On Monday, the Supreme Court heard oral argument on two challenges to S.B. 8, the Texas law that effectively bans all abortions six weeks after a pregnant person’s missed period. The law went into effect on September 1st, after the Supreme Court declined to vacate the Fifth Circuit’s stay of the district court’s grant of a preliminary injunction. That decision, rendered on the Court’s “shadow docket,” led to a flurry of criticism and, polling suggests, harmed the Court’s public standing. While the Supreme Court again declined to vacate a subsequent stay issued by the Fifth Circuit, it did order expedited briefing and oral argument.
Texas’s pre-viability ban is unconstitutional under current Supreme Court precedent— though that may be upended by Dobbs v. Jackson Whole Woman’s Health, which will be argued on December 1st—but, at issue in Monday’s cases were the procedural barriers S.B. 8 erects to making such a challenge in the first place. That is because of the law’s unusual structure: it creates a private right of action against anyone who performs, “abets,” or obtains an abortion, with at least $10,000 in damages (and costs) for the individual who brings suit if they prevail.
The justices first heard oral argument in Whole Woman’s Health v. Jackson. There, abortion providers are suing state court judges and clerks to enjoin them from docketing lawsuits brought by private citizens under S.B. 8. Texas argued that the providers are barred from pre-enforcement challenges in federal court under Ex parte Young, which permitted lawsuits in federal court to enjoin state officials, but not state courts, from enforcing unconstitutional laws. But Justices Kagan and Kavanaugh said that Texas’s argument directly contradicted with the broader principle set forth in that case and its progeny. Indeed, as Justice Kagan explained in a remarkable exchange, “the entire point of this law, its purpose and its effect, is to find the chink in the armor of Ex parte Young,” but “Ex parte Young set out a basic principle of how our government is supposed to work and how people can seek review of unconstitutional laws” that Texas defies here. In doing so, she continued, Texas flouted the “even broader principle that states are not to nullify federal constitutional rights.” And Justice Kavanaugh, citing an amicus brief, was concerned that ignoring that principle in this instance would invite similarly structured laws directed at other constitutionally protected rights, like the Second Amendment.
Chief Justice Roberts, who had voted with the liberal justices to vacate the Fifth Circuit’s stays, was also skeptical of Texas’s arguments, questioning whether a hypothetical “bounty” of one million dollars would sufficiently chill constitutionally protected conduct such that “federal court review prior to the end of the state court process” was appropriate. When the Texas Solicitor General said that it would not change the state’s argument, the Chief Justice noted that this would insulate the law from any review because no one would have the “fortitude to undertake the prohibited conduct . . . [and] it is only by undertaking the prohibited conduct that you can get into federal court.” Indeed, as the providers’ counsel noted, the liability is already prohibitive: S.B. 8 authorizes suits in each of Texas’s 254 counties and “provides that a victory in one has no preclusive effect in any other,” in addition to the “draconian” damages/fee structure. And, as Justice Barrett noted, Texas further attempted to prevent review of the constitutional question by changing the “substantive rules” as well as the procedural rules at the heart of the case with a provision that says that a defendant must show that an award against them—in a vacuum—would reach the level of an undue burden on people seeking abortions.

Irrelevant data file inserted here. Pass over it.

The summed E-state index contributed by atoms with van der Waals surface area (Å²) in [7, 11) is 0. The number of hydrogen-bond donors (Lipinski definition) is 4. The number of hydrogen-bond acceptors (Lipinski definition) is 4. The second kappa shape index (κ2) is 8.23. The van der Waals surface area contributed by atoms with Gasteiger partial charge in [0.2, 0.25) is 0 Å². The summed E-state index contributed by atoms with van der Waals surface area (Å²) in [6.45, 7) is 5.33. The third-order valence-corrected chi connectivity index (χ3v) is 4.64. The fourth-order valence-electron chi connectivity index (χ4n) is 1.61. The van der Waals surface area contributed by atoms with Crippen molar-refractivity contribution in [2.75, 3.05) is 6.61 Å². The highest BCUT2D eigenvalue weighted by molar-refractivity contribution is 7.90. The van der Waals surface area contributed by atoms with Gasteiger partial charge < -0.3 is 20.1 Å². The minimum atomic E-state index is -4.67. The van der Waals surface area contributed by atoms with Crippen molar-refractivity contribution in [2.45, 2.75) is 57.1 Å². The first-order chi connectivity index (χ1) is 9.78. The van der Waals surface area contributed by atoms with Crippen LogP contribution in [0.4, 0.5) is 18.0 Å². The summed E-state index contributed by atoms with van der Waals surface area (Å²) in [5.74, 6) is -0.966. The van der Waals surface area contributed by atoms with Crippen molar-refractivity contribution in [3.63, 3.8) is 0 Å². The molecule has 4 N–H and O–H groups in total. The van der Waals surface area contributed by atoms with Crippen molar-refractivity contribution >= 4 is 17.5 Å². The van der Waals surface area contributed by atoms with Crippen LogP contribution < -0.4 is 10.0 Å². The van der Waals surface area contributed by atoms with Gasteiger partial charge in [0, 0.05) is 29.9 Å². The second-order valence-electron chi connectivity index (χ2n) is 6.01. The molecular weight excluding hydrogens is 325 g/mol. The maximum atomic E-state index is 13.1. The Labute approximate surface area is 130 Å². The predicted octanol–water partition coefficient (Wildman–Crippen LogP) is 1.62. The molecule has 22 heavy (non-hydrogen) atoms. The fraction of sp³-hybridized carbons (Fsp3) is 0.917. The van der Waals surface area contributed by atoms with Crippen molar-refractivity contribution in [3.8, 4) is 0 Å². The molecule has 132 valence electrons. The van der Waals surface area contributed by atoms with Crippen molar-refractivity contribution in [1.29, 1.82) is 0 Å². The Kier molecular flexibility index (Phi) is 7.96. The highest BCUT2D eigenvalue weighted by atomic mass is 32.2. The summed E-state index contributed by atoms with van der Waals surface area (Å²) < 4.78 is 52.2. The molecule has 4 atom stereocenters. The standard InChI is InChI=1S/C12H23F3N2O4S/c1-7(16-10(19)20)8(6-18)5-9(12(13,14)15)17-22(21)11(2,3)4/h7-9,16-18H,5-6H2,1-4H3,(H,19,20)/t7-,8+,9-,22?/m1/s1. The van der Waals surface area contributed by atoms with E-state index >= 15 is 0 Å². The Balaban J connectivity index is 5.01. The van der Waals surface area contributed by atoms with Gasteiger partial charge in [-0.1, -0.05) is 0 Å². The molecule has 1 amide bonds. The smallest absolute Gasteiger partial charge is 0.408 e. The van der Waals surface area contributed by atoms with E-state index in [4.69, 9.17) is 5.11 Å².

Justice Gorsuch, joined by Justices Thomas and Alito, was skeptical of the providers’ arguments. Unlike the Chief Justice, he seemed unbothered by the particulars of the providers’ chilling effect argument, noting that “laws often have chilling effects on the exercise of constitutionally protected rights that can only be challenged defensively,” such as defamation laws that chill speech and pandemic restrictions on forms of religious exercise.
While six justices seem prepared to allow the providers’ suit to proceed, the fate of United States v. Texas is less certain after that oral argument. U.S. Solicitor General Prelogar framed the United States’ interest as weighty but narrow: a “sovereign interest in ensuring that states cannot flout the supremacy of federal law” through laws that attempt to “block the traditional mechanisms for judicial review.” But here, Justices Thomas, Alito, Gorsuch, and Roberts used their questions to express their skepticism that a rule that allowed the United States to sue Texas over S.B. 8 could, in a principled fashion, be limited only to analogously structured laws. Prelogar maintained that such a narrow rule could be derived: it wasn’t, she emphasized, that a constitutional right was under attack by a state but rather that the attack also foreclosed the pre-enforcement remedies afforded by Section 1983 and Ex Parte Young that would otherwise safeguard against such affronts to federal supremacy. Still, other questions took the discussion back to the providers’ case, suggesting that a split decision—and thus an opportunity for one mode of pre-enforcement review—is likely.
Audio and transcripts from both oral arguments are available here.